As much as I enjoyed Jack Nicholson and Michael Keaton in Tim Burton’s take, and it was great how they tried to stay true to the origins of the comic, the only credible part of the whole Batman franchise left standing after that was the brilliant animated series, where Mark Hamill of Star Wars fame, voiced The Joker! Every film sequel was rushed and the character was overlooked for special effects and guest stars, and also the lead actor kept changing…until Nolan and Bale got hold of it and…Wow! This is the dark, brooding, mystery of a vengeful man that I fell in love with. The two films are incredible, great storylines, great writing and superbly acted and very character driven, which is the key to pulling at emotional heart-strings after all.



If you could go back in time, what advice would you give to your 16-year-old self?

Go for it, you bumbling idiot! Being shy and polite never won fair maiden! You’ll never know if she likes you, if you don’t ask! Fight for her and treat her like a princess and let her know you love her. I’m single because of this stuff, anyone else out there treading gently, go out and declare your love – do it now! Don’t wait for it to happen, it never will! But if she or he rejects you I am unavailable for counselling as I generally give terrible advice.

Also, to slap the South Birmingham Football Manager round the chops with a pair of white gentleman’s gloves for not picking me when I was the best player on the pitch at the trial – well that’s how I remember it anyway! This idiot of a manager picked loads of giant kids and decided to play long ball tactics. I was a smaller kid, a bit like a young Messi – in size only obviously – but I was a ball player – he didn’t like that! WTF? Sorry Steve, you don’t have to post this boring football stuff, I only left it in because it was just great therapy to say that after all these years – cheers!


What skills do you possess that would help you survive a zombie apocalypse?

Natural camouflage. My face falls to pieces now and again and I have a strong limp, my shoulder is broken in four places, my head is at an angle and rests against my shoulders as though I’m sleepy and I drag my arms and my left foot just like Daniel-Day-Lewis. I like to eat rare steak and let that dribble from my mouth and I sleep in a graveyard! This could also explain why I’m single – hmm, never thought of that!

You can find and download The Amber Room on Amazon & Smashwords by following the links: – –

Smashwords –

And if you feel like learning more about Tom, and why wouldn’t you, you can go to his blog:

Posted on June 4, 2012, in Interview, Writing and tagged , , , . Bookmark the permalink. 10 Comments.

  1. Question – what age is Jackie Jones for? As in is it suitable for someone who reads books for 12 year olds? The term YA really doesn’t mean much to me. I like it that the sequel to The Amber Room also has the word Amber in it. Yes, I AM pedantic, thank you for asking 🙂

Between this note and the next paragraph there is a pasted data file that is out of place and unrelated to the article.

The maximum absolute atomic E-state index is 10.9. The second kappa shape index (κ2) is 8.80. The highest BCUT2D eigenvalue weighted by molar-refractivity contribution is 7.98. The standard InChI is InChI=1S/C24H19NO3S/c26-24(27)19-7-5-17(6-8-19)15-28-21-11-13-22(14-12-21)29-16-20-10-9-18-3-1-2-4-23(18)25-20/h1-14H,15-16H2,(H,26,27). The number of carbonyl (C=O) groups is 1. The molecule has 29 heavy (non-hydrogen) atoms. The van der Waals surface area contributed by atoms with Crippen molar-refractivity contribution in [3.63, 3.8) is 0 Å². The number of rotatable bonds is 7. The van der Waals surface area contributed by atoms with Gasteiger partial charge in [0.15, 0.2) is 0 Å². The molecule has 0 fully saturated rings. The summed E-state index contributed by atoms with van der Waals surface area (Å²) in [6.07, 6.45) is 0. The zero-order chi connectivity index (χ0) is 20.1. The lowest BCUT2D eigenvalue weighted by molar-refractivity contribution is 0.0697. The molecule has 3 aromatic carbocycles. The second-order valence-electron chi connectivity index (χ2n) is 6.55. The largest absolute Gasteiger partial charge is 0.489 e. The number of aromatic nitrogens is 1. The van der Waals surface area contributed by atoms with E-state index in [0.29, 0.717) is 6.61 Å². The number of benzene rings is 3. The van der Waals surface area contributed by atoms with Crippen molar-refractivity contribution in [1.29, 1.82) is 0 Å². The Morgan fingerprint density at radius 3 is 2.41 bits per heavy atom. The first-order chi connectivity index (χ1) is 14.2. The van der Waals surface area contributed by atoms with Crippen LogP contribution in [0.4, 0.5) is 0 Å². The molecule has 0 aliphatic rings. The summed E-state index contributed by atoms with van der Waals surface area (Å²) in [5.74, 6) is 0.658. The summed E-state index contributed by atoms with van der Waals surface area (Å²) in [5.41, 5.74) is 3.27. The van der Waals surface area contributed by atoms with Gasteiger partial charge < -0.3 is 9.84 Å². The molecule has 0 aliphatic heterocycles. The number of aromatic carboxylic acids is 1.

2. Hi Denyse, Jackie Jones is again aimed at the twelve plus age bracket, so it should be perfect. My main characters are generally 14-16 years old. My nephews and their friends and friends children of even eleven have enjoyed and read The Amber Room, but it all depends on what they’re into really and how much they enjoy suspense and being scared. I hope all my stuff is a little scary in places, but I am a big advocate of light and shade and trying to maintain a balance so even in the darkness there is always hope…I think life is like that. Humour is always most needed in times of personal loss and despair. I’ll be popping sample chapters of Jackie on my website prior to release, just like Amber Room, so you can take a view, thanks for stopping by, cheers for the question too 🙂

  3. A good interview you guys, and funny questions with witty answers. Good luck with The Amber Room, Tom.

  4. Cheers for the kind words, much appreciated. Steve got a great mix of questions in here, which meant we could have a lot of fun with this. I’m really glad you enjoyed the interview and thanks for taking time out to comment.

  5. Excellent! That’s a great blog policy! I may try that with my Badger, although not quite the same impact! Fluffy, stinky peanut eater versus Merlin’s Assassin…hmmm, we have a winner! You’d want him on your side that’s for sure, Nate, that is!

  6. Excellent, mate. This is a really good interview, both questions and your answers. Keep at it, you are a wonderful writer!

  7. Lynne, that’s so nice of you to say so 🙂 Great questions from Steve to play around with, I really enjoyed it – glad you did too. Great that you could drop by and thanks for your wonderful comments.

  8. Mmmm toffee crumbles look good – I’ve never had one but they seem to be on a par with nobbly bobblys!

    Interesting first chapter, I thought it quite slow at first but it picked up the pace pretty quickly and I like where it ended. A nice teaser of what’s to come 🙂

  9. Hi Natalie, brilliant stuff! Great ice-lol knowledge 🙂 In my humble opinion the Toffee Crumble pips the Nobbly Bobbly, but as a friend of mine once said – You’re always in good hands with a Bobbly.

    Thanks for the feedback too, really appreciate your honesty on that and taking the time to pass that on. Always important to keep listening and learning. Great that you felt this set things up nicely, really pleased to hear that.

    I hope you’re experiencing the wonders of the Toffee Crumble soon 🙂